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A demonstrator holds a placard during a protest outside a court in New Delhi Jan. 21, 2013.

ADNAN ABIDI/REUTERS

With virtual bodyguards, panic buttons and maps to pinpoint harassment blackspots, women in urban India are using their smartphones for protection after a notorious gang-rape in New Delhi.

Interest in safety apps and websites has surged since the fatal December attack, in which a 23-year-old student was set upon by a drunken gang on her way home from a cinema in the Indian capital.

After outrage and protests erupted, four businesswomen set up Safecity.in, a website for victims of harassment to channel their anger.

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The site encourages them to "Pin the Creeps" by reporting incidents of harassment and abuse – ranging from catcalling to rape – which are added to an online map and sent to those requesting alerts.

Mumbai-based Elsa D'Silva, a founder of the site, said social media had allowed women to speak out and warn others of dangerous areas, even if they are reluctant to give their name or make a complaint to the police.

"Now you feel more empowered to do something about it, even if it's just sharing your experience," said D'Silva. "We're not going to keep quiet any more."

The website has linked up with new mobile app SafeTrac, developed by tech firm KritiLabs and downloadable for free, which has an SOS button to alert emergency contacts and lets relatives or friends track the user's journey.

It joins a host of similar apps designed to reassure women, especially those working late and travelling alone – that is, if they can afford mobile Internet access.

The first such Indian app was FightBack, launched by non-profit trust Whypoll a year before the Delhi attack, since when it has gone free of charge and seen a flurry of downloads.

Whypoll founder Hindol Sengupta said they were now working on a "next generation" app that will include guidance for reporting abuse.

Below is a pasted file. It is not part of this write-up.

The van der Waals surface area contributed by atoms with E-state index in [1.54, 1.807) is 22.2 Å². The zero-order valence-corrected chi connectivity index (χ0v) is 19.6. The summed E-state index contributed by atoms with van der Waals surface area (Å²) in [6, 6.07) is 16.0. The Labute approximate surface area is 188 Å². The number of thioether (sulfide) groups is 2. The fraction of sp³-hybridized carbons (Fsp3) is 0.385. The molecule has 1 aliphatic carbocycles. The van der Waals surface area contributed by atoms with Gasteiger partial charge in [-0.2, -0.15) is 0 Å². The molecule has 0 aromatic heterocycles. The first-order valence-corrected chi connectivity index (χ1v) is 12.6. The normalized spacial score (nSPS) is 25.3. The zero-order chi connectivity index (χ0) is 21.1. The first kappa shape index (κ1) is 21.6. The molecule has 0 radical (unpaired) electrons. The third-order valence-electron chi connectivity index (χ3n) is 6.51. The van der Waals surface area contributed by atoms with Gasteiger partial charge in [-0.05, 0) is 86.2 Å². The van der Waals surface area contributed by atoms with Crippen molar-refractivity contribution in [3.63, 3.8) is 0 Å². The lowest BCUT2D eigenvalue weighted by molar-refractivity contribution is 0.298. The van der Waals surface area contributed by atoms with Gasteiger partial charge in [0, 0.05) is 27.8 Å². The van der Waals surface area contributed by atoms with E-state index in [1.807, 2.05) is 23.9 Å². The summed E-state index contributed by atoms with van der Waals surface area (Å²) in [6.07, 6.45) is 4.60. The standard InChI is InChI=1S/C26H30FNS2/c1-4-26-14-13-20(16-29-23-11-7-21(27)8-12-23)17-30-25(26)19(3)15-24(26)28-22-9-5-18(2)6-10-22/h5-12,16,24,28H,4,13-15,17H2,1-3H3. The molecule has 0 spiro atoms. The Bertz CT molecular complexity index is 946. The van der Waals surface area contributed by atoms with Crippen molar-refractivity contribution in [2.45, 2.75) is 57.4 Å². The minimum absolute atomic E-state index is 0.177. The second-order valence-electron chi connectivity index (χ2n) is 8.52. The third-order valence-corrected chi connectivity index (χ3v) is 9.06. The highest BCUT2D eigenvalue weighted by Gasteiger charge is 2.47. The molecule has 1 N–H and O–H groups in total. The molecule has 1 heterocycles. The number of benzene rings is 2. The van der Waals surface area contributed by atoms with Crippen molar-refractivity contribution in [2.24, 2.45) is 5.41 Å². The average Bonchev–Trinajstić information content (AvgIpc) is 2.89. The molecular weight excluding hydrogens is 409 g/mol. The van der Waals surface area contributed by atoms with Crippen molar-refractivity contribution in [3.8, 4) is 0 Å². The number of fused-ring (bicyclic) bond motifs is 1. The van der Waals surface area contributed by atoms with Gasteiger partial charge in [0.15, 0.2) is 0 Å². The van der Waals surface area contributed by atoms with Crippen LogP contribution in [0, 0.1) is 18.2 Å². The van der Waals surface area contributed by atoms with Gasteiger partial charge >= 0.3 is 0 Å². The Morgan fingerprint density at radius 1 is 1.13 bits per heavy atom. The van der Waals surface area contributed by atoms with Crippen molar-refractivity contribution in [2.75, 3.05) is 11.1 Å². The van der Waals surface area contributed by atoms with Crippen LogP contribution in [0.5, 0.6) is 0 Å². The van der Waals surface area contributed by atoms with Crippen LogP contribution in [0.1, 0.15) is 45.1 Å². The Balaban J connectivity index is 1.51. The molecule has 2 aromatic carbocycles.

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"Women often don't know their legal rights when they go to the police station and they can be further violated there," he said.

"The kind of people who have reached out to us for information has astounded me."

Such developments are being encouraged. India's IT trade body NASSCOM has opened a contest to find the best app for women's safety. Separately, free app Stipator (Latin for "bodyguard") won an award for social innovation last month from NASSCOM.

A government commission, set up to prevent sex crimes after the Delhi attack, recommended the development of mobile phone apps for sending distress signals to the police.

Even in Mumbai, considered one of India's safest cities, police launched their own ICE (In Case of Emergency) app in January and say they have seen thousands of downloads, although its practicality has been criticised.

A piece in the DNA newspaper pointed out that many women in India cannot afford a basic mobile phone, let alone the Android device required.

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"Also, when in distress, how often do we get time to take the phone out of our bag, unlock it and open an application to let people know we are in trouble?" it asked.

Technology clearly has its limits: it cannot fulfil the need for decent law enforcement, or change attitudes towards women.

And while the Indian smartphone market is rising rapidly – expected to soon become the world's third largest – it still accounts for a fraction of about 700 million active mobile subscriptions in the country.

Most safety apps require GPS capabilities that standard mobile phones do not have, although some developers offer emergency texting services.

The creators of Stipator, Ratnesh Desai and three fellow Microsoft employees in Hyderabad city, are also working on a "lipstick-sized" safety device for women without phones.

Techies and activists hope that if their tools catch on, they might one day act as a deterrent to abuse.

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"If word gets out there are such apps, people wanting to molest someone will have to be more careful," said Desai.

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